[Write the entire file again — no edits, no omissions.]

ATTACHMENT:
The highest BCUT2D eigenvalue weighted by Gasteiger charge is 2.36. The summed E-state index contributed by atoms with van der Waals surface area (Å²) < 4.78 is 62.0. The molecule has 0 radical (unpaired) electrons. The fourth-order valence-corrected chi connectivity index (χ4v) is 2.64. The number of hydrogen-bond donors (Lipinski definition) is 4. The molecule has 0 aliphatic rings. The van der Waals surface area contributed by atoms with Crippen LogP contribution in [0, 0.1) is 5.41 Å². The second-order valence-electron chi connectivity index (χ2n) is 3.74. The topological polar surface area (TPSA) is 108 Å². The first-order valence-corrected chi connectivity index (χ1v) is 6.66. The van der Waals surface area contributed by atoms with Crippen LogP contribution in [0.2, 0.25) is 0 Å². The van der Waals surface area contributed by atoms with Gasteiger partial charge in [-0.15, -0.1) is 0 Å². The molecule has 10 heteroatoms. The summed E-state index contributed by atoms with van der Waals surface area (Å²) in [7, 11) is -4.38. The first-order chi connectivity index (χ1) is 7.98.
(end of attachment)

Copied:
The highest BCUT2D eigenvalue weighted by Gasteiger charge is 2.36. The summed E-state index contributed by atoms with van der Waals surface area (Å²) < 4.78 is 62.0. The molecule has 0 radical (unpaired) electrons. The fourth-order valence-corrected chi connectivity index (χ4v) is 2.64. The number of hydrogen-bond donors (Lipinski definition) is 4. The molecule has 0 aliphatic rings. The van der Waals surface area contributed by atoms with Crippen LogP contribution in [0, 0.1) is 5.41 Å². The second-order valence-electron chi connectivity index (χ2n) is 3.74. The topological polar surface area (TPSA) is 108 Å². The first-order valence-corrected chi connectivity index (χ1v) is 6.66. The van der Waals surface area contributed by atoms with Crippen LogP contribution in [0.2, 0.25) is 0 Å². The van der Waals surface area contributed by atoms with Gasteiger partial charge in [-0.15, -0.1) is 0 Å². The molecule has 10 heteroatoms. The summed E-state index contributed by atoms with van der Waals surface area (Å²) in [7, 11) is -4.38. The first-order chi connectivity index (χ1) is 7.98.